On October 8, 2016, when high school junior Abby Tickle took to the soccer field, she was hoping to impress college coaches. Instead, she walked away from the field with an ACL tear in her right knee.
The Monday following the game, Abby met with Dr. Harris S. Slone, the assistant professor of orthopaedic surgery and sports medicine at MUSC Health. He confirmed that she had in fact torn her ACL. Rather than schedule immediate surgery, Dr. Slone recommended that Abby focus on regaining her range of motion and strengthening the muscles surrounding her injured knee first.
“If we did the surgery right away, it would have taken longer to heal and the risk of stiffness would be higher,” said Abby.
“For the vast majority of patients, waiting until resolution of swelling and range of motion returns is the preferred course of treatment to minimize the risk of post-op stiffness,” shared Dr. Slone.
So, she first worked with MUSC Health’s Sports Medicine Manager Michael J. Barr for one month, focusing on minimizing swelling, improving range of motion, and strength training.
“The first day I saw Abby in clinic she could barely bend or straighten her knee and could not lift her own leg against gravity,” said Barr. “I explained to her the process and what it was going to take to be ready for surgery, as well as post-operative plan, expectation, and rehabilitation. With hard work and if she met her goals, she would be able to return to playing in about six months. I remember the look on her face (there may have been a few small tears) but I could tell she was going to be dedicated to her rehab and determined to get back out on the field.”
On November 10, Abby was ready for surgery and underwent the procedure.
“Dr. Slone was very thorough with how he explained the surgery and what he was planning,” said Abby. “He explained where the graft was coming from for the ACL reconstruction, and even took pictures during surgery that he showed me afterward. He made me feel very comfortable with the surgery.”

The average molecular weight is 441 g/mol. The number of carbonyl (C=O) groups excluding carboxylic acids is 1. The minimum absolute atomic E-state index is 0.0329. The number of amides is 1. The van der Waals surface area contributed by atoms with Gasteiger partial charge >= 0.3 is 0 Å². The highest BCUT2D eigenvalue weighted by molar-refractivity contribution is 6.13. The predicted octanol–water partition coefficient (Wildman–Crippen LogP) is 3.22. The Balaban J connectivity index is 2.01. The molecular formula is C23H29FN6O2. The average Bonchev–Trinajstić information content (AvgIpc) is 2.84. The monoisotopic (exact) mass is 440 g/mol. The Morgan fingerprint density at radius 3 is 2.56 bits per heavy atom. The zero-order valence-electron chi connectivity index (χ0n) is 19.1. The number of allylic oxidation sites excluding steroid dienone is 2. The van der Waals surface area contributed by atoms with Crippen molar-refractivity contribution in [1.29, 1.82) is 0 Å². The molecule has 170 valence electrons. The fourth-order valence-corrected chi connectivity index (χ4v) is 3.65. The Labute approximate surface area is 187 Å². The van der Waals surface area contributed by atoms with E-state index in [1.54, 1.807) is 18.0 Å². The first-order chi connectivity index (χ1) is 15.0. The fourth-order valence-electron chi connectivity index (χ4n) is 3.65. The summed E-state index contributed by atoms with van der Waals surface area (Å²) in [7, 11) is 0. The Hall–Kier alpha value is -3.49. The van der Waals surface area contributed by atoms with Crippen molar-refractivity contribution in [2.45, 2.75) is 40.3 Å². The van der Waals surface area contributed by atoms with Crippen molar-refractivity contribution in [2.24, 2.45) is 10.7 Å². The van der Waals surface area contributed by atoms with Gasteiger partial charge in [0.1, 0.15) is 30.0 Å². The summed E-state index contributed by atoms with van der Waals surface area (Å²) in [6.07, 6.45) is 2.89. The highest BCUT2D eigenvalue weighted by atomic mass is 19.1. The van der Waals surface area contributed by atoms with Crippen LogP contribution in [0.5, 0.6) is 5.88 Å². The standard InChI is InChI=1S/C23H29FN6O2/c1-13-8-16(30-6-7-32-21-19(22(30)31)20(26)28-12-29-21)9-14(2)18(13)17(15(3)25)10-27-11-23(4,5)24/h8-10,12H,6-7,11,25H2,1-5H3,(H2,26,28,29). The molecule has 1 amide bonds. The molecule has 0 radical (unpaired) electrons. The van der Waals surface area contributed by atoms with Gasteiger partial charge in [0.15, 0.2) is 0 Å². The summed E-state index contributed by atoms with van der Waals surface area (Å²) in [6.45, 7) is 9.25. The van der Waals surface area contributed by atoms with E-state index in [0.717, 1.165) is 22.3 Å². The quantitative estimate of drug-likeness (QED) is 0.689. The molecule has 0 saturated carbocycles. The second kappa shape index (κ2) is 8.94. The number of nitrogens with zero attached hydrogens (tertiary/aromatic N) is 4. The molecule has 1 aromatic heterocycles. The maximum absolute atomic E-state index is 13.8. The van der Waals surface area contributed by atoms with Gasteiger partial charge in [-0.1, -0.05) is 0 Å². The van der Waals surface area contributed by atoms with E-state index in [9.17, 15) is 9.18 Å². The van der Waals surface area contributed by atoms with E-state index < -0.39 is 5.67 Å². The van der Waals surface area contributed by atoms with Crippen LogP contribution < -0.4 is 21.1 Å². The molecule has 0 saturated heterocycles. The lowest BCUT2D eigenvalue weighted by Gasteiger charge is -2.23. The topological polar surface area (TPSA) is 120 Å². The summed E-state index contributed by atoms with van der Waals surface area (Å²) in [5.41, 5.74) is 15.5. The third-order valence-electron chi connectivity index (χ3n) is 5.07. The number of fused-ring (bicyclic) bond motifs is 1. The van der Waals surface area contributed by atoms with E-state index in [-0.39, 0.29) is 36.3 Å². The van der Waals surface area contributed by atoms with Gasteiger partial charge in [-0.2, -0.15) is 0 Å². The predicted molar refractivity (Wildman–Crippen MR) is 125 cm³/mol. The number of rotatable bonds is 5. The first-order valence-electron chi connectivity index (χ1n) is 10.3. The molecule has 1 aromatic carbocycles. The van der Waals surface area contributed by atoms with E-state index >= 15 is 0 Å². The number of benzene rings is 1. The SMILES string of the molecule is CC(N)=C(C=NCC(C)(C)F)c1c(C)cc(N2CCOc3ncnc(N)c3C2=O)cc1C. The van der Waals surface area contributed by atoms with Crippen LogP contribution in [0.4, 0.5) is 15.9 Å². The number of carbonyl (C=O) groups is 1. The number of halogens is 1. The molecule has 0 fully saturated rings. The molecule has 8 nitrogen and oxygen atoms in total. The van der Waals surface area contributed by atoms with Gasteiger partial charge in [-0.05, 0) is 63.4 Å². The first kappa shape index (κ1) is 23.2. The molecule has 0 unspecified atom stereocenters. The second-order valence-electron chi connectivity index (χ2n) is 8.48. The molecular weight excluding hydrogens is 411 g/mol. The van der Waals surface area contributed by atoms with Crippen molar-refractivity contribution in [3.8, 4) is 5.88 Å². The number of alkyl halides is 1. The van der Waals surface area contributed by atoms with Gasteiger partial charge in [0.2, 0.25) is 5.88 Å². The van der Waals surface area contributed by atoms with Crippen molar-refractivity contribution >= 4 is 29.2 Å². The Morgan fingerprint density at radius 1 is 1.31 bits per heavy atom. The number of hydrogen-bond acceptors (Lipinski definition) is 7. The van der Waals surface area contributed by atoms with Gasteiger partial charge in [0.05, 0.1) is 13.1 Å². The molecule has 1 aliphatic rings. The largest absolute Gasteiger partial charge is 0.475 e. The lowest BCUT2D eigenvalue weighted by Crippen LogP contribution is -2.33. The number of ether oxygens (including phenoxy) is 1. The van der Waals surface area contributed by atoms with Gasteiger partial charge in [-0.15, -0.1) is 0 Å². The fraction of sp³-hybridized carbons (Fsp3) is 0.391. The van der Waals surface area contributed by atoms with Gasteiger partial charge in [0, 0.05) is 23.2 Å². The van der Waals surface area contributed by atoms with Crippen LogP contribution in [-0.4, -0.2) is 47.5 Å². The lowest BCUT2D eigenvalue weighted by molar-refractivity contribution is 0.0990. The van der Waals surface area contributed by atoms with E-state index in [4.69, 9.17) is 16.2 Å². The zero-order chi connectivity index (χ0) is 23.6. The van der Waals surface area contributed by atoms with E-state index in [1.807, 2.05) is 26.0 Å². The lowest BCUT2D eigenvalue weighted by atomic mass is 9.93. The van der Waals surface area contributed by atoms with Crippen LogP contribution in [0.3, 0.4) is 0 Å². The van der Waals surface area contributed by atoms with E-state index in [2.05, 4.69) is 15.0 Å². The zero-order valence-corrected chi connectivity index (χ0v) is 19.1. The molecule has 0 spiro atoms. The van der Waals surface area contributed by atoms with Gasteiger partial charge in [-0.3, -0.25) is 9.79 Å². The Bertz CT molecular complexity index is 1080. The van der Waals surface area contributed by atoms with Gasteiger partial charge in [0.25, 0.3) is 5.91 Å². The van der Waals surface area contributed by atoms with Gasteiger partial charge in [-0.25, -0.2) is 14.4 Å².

Following a successful surgery, Abby returned home the same day and one week later, began her post-operative physical training with her physical therapist Michael Barr. She spent the next five months focusing on balancing and agility training, as well as muscle strengthening.
“It was a lot of squats again to help strengthen my leg. I also held weights in my hands on a yoga ball, jumped onto steps and did a bunch of balancing pad work,” Abby said. “After 3 ½ months, I could juggle and pass a soccer ball, and start participating in soccer practice again. Although, my coach did warn my teammates that they couldn’t tackle me just yet because of my knee.”
By late spring, Abby was ready to return to the field for her first game since ACL surgery – Just in time for playoffs. And she scored a goal too.
Anecdotally, Abby also found inspiration for her high school thesis paper out of the injury. Her assistant coach shared with her that there was a correlation of ACL injury occurrence during menstruation. The connection inspired Abby to focus her senior thesis on the risk factors for males and females in regard to ACL injury, with an emphasis on how the shape of women’s muscles, hips, and genetics can play a role.
And her mentor for her work?
None other than Dr. Slone, who has been helping her with the paper since her surgery.
Our MUSC Health team would like to give a big thank you to Abby for sharing her story. And, we wish her the best of luck as she completes her senior year (and that thesis paper.), and pursues her dream of joining the U.S. Navy after college. Thanks, Abby.